Impacts of the spatial configuration of built-up areas and urban vegetation on land surface temperature using spectral and local spatial autocorrelation indices

Kowe P., Dube T., Mushore T. D., Ncube A., Nyenda T., Mutowo G., ...More

REMOTE SENSING LETTERS, vol.13, no.12, pp.1222-1235, 2022 (SCI-Expanded) identifier identifier

  • Publication Type: Article / Article
  • Volume: 13 Issue: 12
  • Publication Date: 2022
  • Doi Number: 10.1080/2150704x.2022.2142073
  • Journal Indexes: Science Citation Index Expanded (SCI-EXPANDED), Scopus, Academic Search Premier, PASCAL, Aerospace Database, Agricultural & Environmental Science Database, Applied Science & Technology Source, BIOSIS, CAB Abstracts, Compendex, Computer & Applied Sciences, Environment Index, Geobase, INSPEC, Civil Engineering Abstracts
  • Page Numbers: pp.1222-1235
  • Istanbul Technical University Affiliated: Yes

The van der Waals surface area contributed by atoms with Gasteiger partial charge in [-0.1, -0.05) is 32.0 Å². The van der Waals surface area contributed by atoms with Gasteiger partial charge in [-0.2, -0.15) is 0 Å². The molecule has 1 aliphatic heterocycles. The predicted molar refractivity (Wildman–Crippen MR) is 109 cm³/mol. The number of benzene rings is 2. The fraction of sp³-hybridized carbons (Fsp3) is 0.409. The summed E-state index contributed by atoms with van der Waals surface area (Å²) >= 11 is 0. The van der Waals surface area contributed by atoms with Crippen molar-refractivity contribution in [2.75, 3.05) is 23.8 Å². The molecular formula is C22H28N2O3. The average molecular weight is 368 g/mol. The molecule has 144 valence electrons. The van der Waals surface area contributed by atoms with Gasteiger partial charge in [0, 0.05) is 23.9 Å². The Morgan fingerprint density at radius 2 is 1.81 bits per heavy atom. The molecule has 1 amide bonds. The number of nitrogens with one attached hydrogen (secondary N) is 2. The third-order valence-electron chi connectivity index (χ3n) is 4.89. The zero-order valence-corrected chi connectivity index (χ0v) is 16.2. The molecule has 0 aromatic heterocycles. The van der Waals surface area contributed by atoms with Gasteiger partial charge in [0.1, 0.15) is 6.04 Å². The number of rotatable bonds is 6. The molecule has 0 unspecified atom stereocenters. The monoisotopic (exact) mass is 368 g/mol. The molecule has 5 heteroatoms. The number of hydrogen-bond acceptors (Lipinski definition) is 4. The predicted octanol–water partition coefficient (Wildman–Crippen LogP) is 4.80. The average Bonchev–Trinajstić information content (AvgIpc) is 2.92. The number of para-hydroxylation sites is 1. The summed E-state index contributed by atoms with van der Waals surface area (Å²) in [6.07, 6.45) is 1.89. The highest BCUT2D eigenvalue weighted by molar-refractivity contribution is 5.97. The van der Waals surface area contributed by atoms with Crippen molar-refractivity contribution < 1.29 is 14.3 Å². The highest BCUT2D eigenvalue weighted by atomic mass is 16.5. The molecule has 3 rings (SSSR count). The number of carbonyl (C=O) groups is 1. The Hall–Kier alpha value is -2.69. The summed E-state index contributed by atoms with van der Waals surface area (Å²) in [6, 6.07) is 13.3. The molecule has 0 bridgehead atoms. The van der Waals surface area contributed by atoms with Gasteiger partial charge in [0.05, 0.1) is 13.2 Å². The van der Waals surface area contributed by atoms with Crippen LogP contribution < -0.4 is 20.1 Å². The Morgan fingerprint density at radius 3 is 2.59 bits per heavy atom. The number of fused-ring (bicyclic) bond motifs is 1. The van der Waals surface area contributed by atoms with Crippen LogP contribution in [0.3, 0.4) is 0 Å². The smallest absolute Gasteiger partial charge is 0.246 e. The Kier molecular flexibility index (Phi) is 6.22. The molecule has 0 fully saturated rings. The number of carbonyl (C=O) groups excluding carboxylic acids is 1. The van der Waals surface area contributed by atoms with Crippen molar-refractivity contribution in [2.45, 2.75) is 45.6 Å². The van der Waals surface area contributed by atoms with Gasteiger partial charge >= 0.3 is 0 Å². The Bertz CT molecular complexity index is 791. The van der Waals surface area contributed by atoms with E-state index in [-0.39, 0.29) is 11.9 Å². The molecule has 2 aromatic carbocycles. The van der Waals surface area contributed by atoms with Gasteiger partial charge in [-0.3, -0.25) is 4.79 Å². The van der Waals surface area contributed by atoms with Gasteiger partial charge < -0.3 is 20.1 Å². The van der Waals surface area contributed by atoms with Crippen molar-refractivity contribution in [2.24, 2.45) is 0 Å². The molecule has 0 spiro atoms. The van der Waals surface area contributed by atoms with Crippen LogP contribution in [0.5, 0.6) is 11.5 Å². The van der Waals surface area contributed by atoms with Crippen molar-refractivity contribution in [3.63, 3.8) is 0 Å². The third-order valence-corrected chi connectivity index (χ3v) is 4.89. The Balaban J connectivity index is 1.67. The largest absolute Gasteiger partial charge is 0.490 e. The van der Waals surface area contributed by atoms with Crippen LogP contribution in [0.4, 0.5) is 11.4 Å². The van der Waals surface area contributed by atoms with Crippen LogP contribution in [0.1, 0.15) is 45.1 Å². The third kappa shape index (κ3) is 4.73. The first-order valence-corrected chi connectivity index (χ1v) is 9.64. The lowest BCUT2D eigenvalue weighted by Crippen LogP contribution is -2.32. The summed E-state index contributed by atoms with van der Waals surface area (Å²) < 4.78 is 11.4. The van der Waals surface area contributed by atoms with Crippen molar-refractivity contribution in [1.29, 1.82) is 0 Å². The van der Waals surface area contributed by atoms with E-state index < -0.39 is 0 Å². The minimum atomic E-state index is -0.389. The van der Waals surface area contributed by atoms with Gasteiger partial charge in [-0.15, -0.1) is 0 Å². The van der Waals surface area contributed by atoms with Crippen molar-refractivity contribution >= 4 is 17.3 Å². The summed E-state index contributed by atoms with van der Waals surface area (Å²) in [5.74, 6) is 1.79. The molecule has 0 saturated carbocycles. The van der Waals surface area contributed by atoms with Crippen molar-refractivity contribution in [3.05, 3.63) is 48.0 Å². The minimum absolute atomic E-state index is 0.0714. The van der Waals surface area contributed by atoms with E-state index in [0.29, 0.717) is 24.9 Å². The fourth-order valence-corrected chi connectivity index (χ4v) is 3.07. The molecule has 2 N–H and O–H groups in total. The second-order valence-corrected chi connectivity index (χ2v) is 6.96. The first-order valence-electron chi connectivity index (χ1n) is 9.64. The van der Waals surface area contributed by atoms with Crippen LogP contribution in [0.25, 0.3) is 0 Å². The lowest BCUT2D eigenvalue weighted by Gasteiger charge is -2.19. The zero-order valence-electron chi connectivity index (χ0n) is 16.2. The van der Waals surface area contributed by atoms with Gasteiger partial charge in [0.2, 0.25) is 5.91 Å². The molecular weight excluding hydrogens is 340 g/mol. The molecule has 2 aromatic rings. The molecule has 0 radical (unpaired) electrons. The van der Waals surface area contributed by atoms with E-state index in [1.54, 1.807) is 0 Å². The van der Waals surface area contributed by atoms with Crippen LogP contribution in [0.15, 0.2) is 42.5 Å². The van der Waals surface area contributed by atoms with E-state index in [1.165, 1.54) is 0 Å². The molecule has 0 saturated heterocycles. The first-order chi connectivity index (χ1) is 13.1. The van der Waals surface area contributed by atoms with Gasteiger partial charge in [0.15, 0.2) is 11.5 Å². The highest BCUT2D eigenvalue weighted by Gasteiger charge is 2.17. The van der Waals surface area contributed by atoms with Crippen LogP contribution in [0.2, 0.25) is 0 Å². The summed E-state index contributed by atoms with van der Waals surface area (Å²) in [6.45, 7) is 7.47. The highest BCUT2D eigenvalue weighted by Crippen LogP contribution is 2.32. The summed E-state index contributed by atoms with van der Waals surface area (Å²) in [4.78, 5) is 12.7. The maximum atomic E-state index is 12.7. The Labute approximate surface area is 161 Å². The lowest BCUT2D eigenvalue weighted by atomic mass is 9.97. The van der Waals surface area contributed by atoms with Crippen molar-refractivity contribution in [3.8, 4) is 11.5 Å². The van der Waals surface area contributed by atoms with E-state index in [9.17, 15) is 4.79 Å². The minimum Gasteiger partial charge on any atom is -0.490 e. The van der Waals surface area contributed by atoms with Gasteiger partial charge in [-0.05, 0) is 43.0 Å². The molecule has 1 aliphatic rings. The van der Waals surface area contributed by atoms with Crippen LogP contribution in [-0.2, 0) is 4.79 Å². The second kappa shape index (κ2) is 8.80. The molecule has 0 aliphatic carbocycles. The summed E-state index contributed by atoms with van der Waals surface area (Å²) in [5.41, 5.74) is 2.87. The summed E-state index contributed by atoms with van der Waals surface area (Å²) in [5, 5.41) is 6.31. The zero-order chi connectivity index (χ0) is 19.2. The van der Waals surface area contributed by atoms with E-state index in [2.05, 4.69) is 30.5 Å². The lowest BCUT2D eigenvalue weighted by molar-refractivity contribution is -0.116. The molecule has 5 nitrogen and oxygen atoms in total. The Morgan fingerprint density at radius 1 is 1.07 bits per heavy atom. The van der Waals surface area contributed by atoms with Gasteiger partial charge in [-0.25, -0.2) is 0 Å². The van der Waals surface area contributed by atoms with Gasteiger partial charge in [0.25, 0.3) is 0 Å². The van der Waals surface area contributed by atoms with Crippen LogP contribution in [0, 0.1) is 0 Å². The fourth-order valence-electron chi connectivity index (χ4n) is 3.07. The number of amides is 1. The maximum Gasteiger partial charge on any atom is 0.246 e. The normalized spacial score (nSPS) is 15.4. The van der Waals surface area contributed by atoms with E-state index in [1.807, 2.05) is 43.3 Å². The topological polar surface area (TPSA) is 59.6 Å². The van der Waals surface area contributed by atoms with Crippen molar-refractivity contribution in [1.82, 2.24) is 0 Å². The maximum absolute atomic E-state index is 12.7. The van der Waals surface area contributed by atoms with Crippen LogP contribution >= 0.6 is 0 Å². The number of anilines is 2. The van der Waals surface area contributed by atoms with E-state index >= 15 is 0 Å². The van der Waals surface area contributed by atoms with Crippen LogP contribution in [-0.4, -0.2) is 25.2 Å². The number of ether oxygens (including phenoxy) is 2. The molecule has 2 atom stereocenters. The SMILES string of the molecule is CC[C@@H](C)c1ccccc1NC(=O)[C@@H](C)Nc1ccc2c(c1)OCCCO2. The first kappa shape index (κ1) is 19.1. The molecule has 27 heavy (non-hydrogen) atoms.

Understanding how the spatial configuration of land cover patterns of built-up areas and urban vegetation affect urban surface temperatures is crucial for improving the sustainability of cities as well as optimizing urban design and landscape planning. Because of their capability to detect distinct surface thermal features, satellite data have proved useful in exploring the impacts of spatial configuration of land cover on land surface temperature (LST). In this study, we examine how the spatial configuration of built-up and urban vegetation affects the LST in the Harare metropolitan city, Zimbabwe. In order to achieve this objective, we combined the LST, local spatial statistics of Getis-Ord Gi* and local Moran's I statistic, Normalized Difference Vegetation Index (NDVI) and the Normalized Difference Built-Up Index (NDBI) derived from multi-date Landsat satellite data (1994, 2001 and 2017). The results of local Moran's I statistic showed moderate and negative correlations between LST and Landsat derived NDVI. Overall, these results of local Moran's I statistic demonstrate that clustered vegetation tend to lower LST, providing thermal comfort conditions. In contrast, clustered spatial arrangements of NDBI based on the Getis-Ord Gi* elevate LST, implying that continued clustered built-up expansion has the potential to increase urban surface temperatures.